Fill a Word table column with successive integers.

I have more than one table in a word document. One of those tables spreads over several pages, and my cursor is in that table in a specific column named “Ix” (for index). I would like a quick and dirty function that will fill that column with consecutive integers, starting in row 2 and running from 1 to the end of the column. That will preserve the current order of the data. If some subsequent editing or sorting mixes up the rows, I can always return the data to its original order by sorting on that “Ix” column.
     I could solve the problem if I knew the table number and column number of the cursor location.
     If the column I want filled is number six in the second table of the document, I could then use something like this:

     Set Tbl = ActiveDocument.Tables(2)
     Set Col = Tbl.Columns(6)
     MaxRows = Tbl.Rows.Count
     For i = 1 To MaxRows - 1
          Col.Cells(i + 1).Range.Text = i
     Next i

     Any suggestions either as to determining the Table number and Column number, or to use something else entirely are most welcome.
     JRA in Priddis, Alberta
JohnRobinAllenRetired professor of FrenchAsked:
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GrahamSkanConnect With a Mentor RetiredCommented:
Hi JRA. Just use the first items in the Selection:

Set tbl = Selection.Tables(1)
Set col = tbl.Columns(Selection.Cells(1).ColumnIndex)

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Tony PittConnect With a Mentor Commented:
Does this have to be VBA?  If not, I can do it manually ...

Put number 1 in the required column, row 2.  In the required column, row 3, go to Table Tools->Layout ribbon and hit Formula in the data section - it's on the far right, so won't be visible if the window's too narrow.  Change the formula to "=MAX(ABOVE)+1" (without the double quotes) and hit OK.  That cell should now read 2.  Select that value and paste it into the remainder of the column - they'll all read 2!  Select that column and hit F to update the fields, and you should now have the column numbered.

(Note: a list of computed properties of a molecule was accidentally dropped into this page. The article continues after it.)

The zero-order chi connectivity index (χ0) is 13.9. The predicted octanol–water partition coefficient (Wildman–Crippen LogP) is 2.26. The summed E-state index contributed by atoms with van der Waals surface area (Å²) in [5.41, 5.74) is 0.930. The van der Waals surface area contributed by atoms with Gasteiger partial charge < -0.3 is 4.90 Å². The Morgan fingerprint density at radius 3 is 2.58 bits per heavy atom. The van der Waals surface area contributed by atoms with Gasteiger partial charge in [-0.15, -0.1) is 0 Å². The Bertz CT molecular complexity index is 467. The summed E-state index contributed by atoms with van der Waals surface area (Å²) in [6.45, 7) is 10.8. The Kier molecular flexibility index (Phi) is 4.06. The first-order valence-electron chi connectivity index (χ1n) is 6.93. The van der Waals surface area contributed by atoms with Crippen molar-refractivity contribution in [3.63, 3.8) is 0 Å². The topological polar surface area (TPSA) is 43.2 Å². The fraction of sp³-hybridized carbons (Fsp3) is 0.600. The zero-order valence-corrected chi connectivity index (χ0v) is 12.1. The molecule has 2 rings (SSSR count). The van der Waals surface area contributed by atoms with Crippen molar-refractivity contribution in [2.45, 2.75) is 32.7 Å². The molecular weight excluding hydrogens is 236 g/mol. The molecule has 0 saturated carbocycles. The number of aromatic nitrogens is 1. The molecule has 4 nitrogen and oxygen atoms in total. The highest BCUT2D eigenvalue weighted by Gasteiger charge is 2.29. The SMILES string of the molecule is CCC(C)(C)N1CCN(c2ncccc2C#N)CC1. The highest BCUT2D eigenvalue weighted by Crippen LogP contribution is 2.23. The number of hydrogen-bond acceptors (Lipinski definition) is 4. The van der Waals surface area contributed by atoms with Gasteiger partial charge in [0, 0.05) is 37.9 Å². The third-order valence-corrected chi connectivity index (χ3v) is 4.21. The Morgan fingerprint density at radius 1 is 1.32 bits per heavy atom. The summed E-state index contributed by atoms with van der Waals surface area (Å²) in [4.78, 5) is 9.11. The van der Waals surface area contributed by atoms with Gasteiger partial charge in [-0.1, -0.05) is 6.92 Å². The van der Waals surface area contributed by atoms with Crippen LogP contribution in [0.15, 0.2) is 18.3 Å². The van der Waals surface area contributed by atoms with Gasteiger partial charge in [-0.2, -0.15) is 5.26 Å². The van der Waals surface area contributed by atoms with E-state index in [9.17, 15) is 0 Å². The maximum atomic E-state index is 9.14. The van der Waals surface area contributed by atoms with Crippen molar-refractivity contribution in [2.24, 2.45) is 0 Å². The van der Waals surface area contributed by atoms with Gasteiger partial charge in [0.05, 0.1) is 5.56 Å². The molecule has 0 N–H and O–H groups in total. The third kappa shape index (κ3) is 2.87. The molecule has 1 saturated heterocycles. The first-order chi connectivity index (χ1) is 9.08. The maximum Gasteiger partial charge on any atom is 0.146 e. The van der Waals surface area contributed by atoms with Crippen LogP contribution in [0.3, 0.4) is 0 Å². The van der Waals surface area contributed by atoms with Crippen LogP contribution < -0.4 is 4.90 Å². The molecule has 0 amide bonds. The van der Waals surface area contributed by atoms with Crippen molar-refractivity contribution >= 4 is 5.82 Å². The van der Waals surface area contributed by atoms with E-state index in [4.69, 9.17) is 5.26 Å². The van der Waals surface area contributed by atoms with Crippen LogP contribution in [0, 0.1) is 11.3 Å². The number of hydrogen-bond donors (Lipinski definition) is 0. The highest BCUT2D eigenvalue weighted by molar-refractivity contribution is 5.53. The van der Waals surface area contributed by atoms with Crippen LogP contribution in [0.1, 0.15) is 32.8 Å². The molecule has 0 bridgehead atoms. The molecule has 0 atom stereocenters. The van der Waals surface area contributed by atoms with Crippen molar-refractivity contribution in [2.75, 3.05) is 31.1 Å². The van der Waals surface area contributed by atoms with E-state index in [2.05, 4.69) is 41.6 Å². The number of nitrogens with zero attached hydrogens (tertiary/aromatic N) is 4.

One remaining step: since this is a formula at present, it might be recalculated so that the numbers change if the order of the rows has changed.  To prevent this, copy the column, and paste it into another column as text only.  (I think you should be able to paste it on top of the column you've been working in, but I can't seem to make that work.)

/T
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JohnRobinAllenRetired professor of FrenchAuthor Commented:
Graham Skan solves the problem perfectly. Tony Pitt's suggestion solves the problem without having to use VBA and suggests how I can use Formula in the Tools / Data section. That will be useful for me in the future.
     Thanks to both of you.
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JohnRobinAllenRetired professor of FrenchAuthor Commented:
I apologize for reopening this question closed almost a year ago. The basic problem is to use VBA to fill a Word table with successive integers to preserve the current sorting order in order to return the table to that order after other sorts. The obvious solution is to use a
     For i = 1 to Tbl.rows.count
loop, but Tony Pitt suggested that I could skip the VBA solution and do it manually using a Table formula. I recently wrote that solution in VBA and timed how long it would take compared to the standard method.
     My table currently has 12 columns and 216 rows. Times varied in successive attempts but in general the loop method took 23 seconds to fill the column and the formula method took between 39 and 46 seconds.
     I would prefer it take around 3 or 4 seconds to fill the column, and I was able to achieve that by a third, totally different method. It requires that you first manually fill the column with successive integers. When you sort the table by some other criteria the column will be jumbled. Then, instead of rewriting the contents of the column to record the new sort, you simply sort that column alone without sorting the rest of the table.
     One word of caution: in my version of Word (2013), manually specifying a sort on a single column will not work. It will sort the column but not correctly if it contains numbers. I have not tried sorting on words.
     All three sorts are in the attached file.
     --John Robin (Allen)
       Priddis, Alberta, Canada
Three-Subs.docx
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